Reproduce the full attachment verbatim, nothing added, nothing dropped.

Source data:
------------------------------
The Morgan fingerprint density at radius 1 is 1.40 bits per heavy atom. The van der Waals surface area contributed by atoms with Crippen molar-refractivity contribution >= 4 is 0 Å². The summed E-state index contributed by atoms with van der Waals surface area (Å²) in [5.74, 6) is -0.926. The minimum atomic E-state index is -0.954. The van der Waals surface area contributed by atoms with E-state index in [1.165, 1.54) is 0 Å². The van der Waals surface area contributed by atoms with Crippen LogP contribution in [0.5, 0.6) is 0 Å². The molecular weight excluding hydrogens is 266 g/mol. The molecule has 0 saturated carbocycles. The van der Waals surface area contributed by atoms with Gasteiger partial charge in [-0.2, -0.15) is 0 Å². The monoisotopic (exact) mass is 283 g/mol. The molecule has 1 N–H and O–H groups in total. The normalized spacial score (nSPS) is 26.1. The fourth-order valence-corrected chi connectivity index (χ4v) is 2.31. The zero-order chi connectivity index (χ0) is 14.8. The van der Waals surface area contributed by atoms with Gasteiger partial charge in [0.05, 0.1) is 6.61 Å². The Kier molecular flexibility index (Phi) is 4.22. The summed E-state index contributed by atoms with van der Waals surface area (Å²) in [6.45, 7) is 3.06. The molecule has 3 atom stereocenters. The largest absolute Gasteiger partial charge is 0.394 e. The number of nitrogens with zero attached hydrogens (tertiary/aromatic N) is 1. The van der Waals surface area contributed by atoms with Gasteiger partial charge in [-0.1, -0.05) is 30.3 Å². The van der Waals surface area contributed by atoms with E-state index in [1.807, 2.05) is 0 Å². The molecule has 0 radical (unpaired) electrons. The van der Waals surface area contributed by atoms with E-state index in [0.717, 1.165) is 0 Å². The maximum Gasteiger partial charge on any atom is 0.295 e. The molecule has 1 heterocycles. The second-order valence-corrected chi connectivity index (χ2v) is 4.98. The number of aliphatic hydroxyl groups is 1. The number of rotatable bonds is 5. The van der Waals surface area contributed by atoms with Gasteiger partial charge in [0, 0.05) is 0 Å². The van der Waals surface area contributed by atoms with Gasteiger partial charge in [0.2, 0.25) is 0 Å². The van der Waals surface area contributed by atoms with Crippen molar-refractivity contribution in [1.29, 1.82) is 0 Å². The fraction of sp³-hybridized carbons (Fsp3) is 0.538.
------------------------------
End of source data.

The Morgan fingerprint density at radius 1 is 1.40 bits per heavy atom. The van der Waals surface area contributed by atoms with Crippen molar-refractivity contribution >= 4 is 0 Å². The summed E-state index contributed by atoms with van der Waals surface area (Å²) in [5.74, 6) is -0.926. The minimum atomic E-state index is -0.954. The van der Waals surface area contributed by atoms with E-state index in [1.165, 1.54) is 0 Å². The van der Waals surface area contributed by atoms with Crippen LogP contribution in [0.5, 0.6) is 0 Å². The molecular weight excluding hydrogens is 266 g/mol. The molecule has 0 saturated carbocycles. The van der Waals surface area contributed by atoms with Gasteiger partial charge in [-0.2, -0.15) is 0 Å². The monoisotopic (exact) mass is 283 g/mol. The molecule has 1 N–H and O–H groups in total. The normalized spacial score (nSPS) is 26.1. The fourth-order valence-corrected chi connectivity index (χ4v) is 2.31. The zero-order chi connectivity index (χ0) is 14.8. The van der Waals surface area contributed by atoms with Gasteiger partial charge in [0.05, 0.1) is 6.61 Å². The Kier molecular flexibility index (Phi) is 4.22. The summed E-state index contributed by atoms with van der Waals surface area (Å²) in [6.45, 7) is 3.06. The molecule has 3 atom stereocenters. The largest absolute Gasteiger partial charge is 0.394 e. The number of nitrogens with zero attached hydrogens (tertiary/aromatic N) is 1. The van der Waals surface area contributed by atoms with Gasteiger partial charge in [-0.1, -0.05) is 30.3 Å². The van der Waals surface area contributed by atoms with E-state index in [1.807, 2.05) is 0 Å². The molecule has 0 radical (unpaired) electrons. The van der Waals surface area contributed by atoms with E-state index in [0.717, 1.165) is 0 Å². The maximum Gasteiger partial charge on any atom is 0.295 e. The molecule has 1 heterocycles. The second-order valence-corrected chi connectivity index (χ2v) is 4.98. The number of aliphatic hydroxyl groups is 1. The number of rotatable bonds is 5. The van der Waals surface area contributed by atoms with Gasteiger partial charge in [0, 0.05) is 0 Å². The van der Waals surface area contributed by atoms with Gasteiger partial charge in [0.2, 0.25) is 0 Å². The van der Waals surface area contributed by atoms with Crippen molar-refractivity contribution in [1.29, 1.82) is 0 Å². The fraction of sp³-hybridized carbons (Fsp3) is 0.538.